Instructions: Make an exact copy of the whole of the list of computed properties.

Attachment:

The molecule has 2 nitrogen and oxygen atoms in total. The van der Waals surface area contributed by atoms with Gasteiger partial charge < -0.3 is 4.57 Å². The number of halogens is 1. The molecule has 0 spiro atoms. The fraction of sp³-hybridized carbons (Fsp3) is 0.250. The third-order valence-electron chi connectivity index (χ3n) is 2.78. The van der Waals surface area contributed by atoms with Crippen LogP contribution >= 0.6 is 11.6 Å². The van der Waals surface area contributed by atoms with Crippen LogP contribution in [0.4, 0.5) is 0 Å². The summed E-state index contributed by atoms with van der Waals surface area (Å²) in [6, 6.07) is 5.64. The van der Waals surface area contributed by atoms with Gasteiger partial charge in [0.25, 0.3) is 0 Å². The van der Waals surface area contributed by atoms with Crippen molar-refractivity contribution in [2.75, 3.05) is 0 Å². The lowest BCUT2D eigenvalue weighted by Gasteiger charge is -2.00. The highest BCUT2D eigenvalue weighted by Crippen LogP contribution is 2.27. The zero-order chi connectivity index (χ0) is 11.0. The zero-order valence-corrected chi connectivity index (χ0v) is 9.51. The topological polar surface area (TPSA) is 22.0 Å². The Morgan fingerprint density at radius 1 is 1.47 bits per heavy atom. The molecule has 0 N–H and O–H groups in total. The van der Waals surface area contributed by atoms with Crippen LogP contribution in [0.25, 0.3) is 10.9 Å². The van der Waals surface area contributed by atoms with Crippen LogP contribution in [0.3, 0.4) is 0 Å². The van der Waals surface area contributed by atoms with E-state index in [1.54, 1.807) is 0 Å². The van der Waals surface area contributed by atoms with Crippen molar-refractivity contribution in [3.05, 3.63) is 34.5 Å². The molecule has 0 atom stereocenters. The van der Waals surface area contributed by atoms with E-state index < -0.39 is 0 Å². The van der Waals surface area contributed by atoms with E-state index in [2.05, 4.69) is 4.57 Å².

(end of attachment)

The molecule has 2 nitrogen and oxygen atoms in total. The van der Waals surface area contributed by atoms with Gasteiger partial charge < -0.3 is 4.57 Å². The number of halogens is 1. The molecule has 0 spiro atoms. The fraction of sp³-hybridized carbons (Fsp3) is 0.250. The third-order valence-electron chi connectivity index (χ3n) is 2.78. The van der Waals surface area contributed by atoms with Crippen LogP contribution >= 0.6 is 11.6 Å². The van der Waals surface area contributed by atoms with Crippen LogP contribution in [0.4, 0.5) is 0 Å². The summed E-state index contributed by atoms with van der Waals surface area (Å²) in [6, 6.07) is 5.64. The van der Waals surface area contributed by atoms with Gasteiger partial charge in [0.25, 0.3) is 0 Å². The van der Waals surface area contributed by atoms with Crippen molar-refractivity contribution in [2.75, 3.05) is 0 Å². The lowest BCUT2D eigenvalue weighted by Gasteiger charge is -2.00. The highest BCUT2D eigenvalue weighted by Crippen LogP contribution is 2.27. The zero-order chi connectivity index (χ0) is 11.0. The zero-order valence-corrected chi connectivity index (χ0v) is 9.51. The topological polar surface area (TPSA) is 22.0 Å². The Morgan fingerprint density at radius 1 is 1.47 bits per heavy atom. The molecule has 0 N–H and O–H groups in total. The van der Waals surface area contributed by atoms with Crippen LogP contribution in [0.25, 0.3) is 10.9 Å². The van der Waals surface area contributed by atoms with Crippen LogP contribution in [0.3, 0.4) is 0 Å². The van der Waals surface area contributed by atoms with E-state index in [1.54, 1.807) is 0 Å². The van der Waals surface area contributed by atoms with Crippen molar-refractivity contribution in [3.05, 3.63) is 34.5 Å². The molecule has 0 atom stereocenters. The van der Waals surface area contributed by atoms with E-state index < -0.39 is 0 Å². The van der Waals surface area contributed by atoms with E-state index in [2.05, 4.69) is 4.57 Å².